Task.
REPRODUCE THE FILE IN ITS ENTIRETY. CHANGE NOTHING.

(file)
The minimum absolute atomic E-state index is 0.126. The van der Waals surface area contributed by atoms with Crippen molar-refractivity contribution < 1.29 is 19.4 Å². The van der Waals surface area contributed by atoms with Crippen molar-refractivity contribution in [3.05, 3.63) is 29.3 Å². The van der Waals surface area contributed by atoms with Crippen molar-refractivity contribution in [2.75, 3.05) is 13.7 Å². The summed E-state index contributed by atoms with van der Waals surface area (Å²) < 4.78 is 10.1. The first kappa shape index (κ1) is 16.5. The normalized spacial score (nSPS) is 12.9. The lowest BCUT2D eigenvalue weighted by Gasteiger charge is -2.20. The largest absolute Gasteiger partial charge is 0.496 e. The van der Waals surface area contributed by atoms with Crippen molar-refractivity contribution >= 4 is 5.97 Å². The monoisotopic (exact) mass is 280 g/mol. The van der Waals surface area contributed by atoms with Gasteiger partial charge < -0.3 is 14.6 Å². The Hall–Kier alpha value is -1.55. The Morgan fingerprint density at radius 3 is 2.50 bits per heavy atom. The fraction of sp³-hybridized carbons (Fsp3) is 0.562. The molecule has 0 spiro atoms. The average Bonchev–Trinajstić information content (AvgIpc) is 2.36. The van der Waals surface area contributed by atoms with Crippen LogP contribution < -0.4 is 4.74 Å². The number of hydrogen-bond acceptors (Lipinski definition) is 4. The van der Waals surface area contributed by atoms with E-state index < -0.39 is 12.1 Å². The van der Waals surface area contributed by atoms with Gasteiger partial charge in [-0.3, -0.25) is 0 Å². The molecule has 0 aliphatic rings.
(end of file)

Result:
The minimum absolute atomic E-state index is 0.126. The van der Waals surface area contributed by atoms with Crippen molar-refractivity contribution < 1.29 is 19.4 Å². The van der Waals surface area contributed by atoms with Crippen molar-refractivity contribution in [3.05, 3.63) is 29.3 Å². The van der Waals surface area contributed by atoms with Crippen molar-refractivity contribution in [2.75, 3.05) is 13.7 Å². The summed E-state index contributed by atoms with van der Waals surface area (Å²) < 4.78 is 10.1. The first kappa shape index (κ1) is 16.5. The normalized spacial score (nSPS) is 12.9. The lowest BCUT2D eigenvalue weighted by Gasteiger charge is -2.20. The largest absolute Gasteiger partial charge is 0.496 e. The van der Waals surface area contributed by atoms with Crippen molar-refractivity contribution >= 4 is 5.97 Å². The monoisotopic (exact) mass is 280 g/mol. The van der Waals surface area contributed by atoms with Gasteiger partial charge < -0.3 is 14.6 Å². The Hall–Kier alpha value is -1.55. The Morgan fingerprint density at radius 3 is 2.50 bits per heavy atom. The fraction of sp³-hybridized carbons (Fsp3) is 0.562. The molecule has 0 spiro atoms. The average Bonchev–Trinajstić information content (AvgIpc) is 2.36. The van der Waals surface area contributed by atoms with Crippen LogP contribution < -0.4 is 4.74 Å². The number of hydrogen-bond acceptors (Lipinski definition) is 4. The van der Waals surface area contributed by atoms with E-state index < -0.39 is 12.1 Å². The van der Waals surface area contributed by atoms with Gasteiger partial charge in [-0.3, -0.25) is 0 Å². The molecule has 0 aliphatic rings.